Students at the bedside of a glacier in danger


It is really very beautiful, goal so sad to see how much the glacier has melted”. With her class of 5th, Lilja Einarsdottir uses to walk on the Solheimajökull endangered by the warming climate.


Each year, Jon Stefansson, a retired teacher, works with students of Hvolsvöllur, in the south of Iceland, at the head of the glacier and monitor sti evolution.


Stuck between two mountain sides, the Solheimajökull acknowledgements an annual drop of some forty metres since 2010, according to the records of the students.


In this rainy day of October, using a GPS device, a meter down, and two yellow flags, the teens begin by taking readings on the mainland.


And then rescue them through in a Zodiac, a lagoon brownish, formed by the waters cast up a wall of ice: there, the glacier reached up to 200 metres thick.


“When (the first students have started here, (they) did not see the slightest trace of water”, recalls Lilja, 11 years.


Below the path leading to the front of the glacier stands a sign planted in the black sand: the inscription “Jöklamaelingar” (“measurements of the glacier” in icelandic) is surrounded by a series of numbers entered by hand–“24”, “50”, “110”– which represents the annual decline in meters of the glacier, calculated by the students.


While the world has experienced in July, its the hottest month ever observed, in Iceland, was unveiled in August, a plaque to the memory of the Okjökull, the first glacier on the volcanic island disappeared under the effect of global warming, a symbol to alert public opinion.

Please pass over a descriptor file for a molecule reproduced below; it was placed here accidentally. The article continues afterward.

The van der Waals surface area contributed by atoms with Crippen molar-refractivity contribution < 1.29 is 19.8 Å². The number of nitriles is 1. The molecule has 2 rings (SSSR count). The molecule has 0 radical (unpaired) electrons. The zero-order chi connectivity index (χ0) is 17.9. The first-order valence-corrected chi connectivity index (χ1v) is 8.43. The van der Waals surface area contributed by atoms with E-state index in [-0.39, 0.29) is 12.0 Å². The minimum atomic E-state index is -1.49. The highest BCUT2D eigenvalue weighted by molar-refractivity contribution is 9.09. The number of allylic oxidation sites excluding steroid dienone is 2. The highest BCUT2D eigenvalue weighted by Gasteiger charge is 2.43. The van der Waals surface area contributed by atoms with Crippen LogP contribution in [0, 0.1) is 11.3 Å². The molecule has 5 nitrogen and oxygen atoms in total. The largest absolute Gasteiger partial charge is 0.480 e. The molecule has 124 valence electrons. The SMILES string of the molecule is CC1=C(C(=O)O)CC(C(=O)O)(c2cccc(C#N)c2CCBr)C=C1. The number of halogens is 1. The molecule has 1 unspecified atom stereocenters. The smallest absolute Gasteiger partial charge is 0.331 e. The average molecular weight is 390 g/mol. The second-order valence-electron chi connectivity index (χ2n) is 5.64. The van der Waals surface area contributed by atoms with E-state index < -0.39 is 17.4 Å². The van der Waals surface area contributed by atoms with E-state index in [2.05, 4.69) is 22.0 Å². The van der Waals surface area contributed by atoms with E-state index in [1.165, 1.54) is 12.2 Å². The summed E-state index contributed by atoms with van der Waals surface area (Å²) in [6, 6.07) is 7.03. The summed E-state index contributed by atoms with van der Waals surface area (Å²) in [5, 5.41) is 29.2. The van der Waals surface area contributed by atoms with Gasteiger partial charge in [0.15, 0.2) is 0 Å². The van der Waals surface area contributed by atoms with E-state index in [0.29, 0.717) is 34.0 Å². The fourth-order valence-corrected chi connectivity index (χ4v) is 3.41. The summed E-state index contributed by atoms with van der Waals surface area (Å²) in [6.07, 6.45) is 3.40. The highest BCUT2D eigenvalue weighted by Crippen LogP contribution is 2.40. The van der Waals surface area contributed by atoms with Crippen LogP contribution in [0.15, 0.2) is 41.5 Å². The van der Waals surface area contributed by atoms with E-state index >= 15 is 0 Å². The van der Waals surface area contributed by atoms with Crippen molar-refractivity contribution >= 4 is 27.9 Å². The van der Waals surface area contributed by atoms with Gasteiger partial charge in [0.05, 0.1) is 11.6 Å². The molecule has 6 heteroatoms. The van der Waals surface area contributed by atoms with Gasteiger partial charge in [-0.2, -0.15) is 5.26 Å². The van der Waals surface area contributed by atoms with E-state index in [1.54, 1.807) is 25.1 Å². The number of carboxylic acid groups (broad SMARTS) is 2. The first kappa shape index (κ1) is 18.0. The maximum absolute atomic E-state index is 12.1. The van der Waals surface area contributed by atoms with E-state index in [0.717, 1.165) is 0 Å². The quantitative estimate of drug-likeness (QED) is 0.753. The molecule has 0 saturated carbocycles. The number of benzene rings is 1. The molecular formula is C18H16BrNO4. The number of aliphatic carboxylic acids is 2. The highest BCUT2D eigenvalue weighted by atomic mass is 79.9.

The Okjökull has been downgraded by glaciologists in 2014, and 400 others are in danger.


The Solheimajökull, which extends over ten miles long and two wide, approximately, is a part of the Myrdalsjökull, the fourth ice sheet of Iceland.


The area is highly geothermal as below the ice lies dormant Katla, one of the five most active volcanoes and one of the most powerful in the country.


The glacier has retreated by 11 meters in 2019, far from the 110-meter record saved in the past year. “It depends more or less of the time and the manner in which the glacier breaks off (…), sometimes a big part of the glacier breaks off, falls into the water and you get a very, very, very big,” says Jon Stefansson.


In total, the school has seen the front glacial withdraw from 380 metres in almost ten years.


“We thought that we may be wrong (about global warming, note), but when you see this it is evidence that not”, asserts Birna Björnsdottir, 12 years.


Even if the measures are not perfect and are not official, they give an idea of the changes underway, which seems to be accelerating in recent years.


And confirm the trend observed by scientists. In 2018, the Solheimajökull was one of the three glaciers in the country to hold the record of annual decline (approximately 200 meters), according to data from the Association for research on the glaciers of Iceland.


“The changes are quite subtle when you’re here every day,” granted Daniel Saulite, guide for the past five years. “But the volume of the glacier is much lower than before. There are also a lot of cracks on the front and the access becomes more and more difficult,” he explains.


The destination is very popular among the tourists. The company Icelandic Mountain Guide, one of the three operators of the year’, claims 27 000 visitors in 2018.


The glaciers, which cover about 11% of the land area of the country, are the distinctive features of the landscapes of this island, colonized 1200 years ago. But the cast had completely changed the landscape.


“Lakes formed in front of several of them” note Hrafnhildur Hannesdóttir, a glaciologist at the meteorological institute of Iceland.


In total, the icelandic glaciers have lost 250 km3 of ice for the past 25 years is the equivalent of 7% of their total volume.



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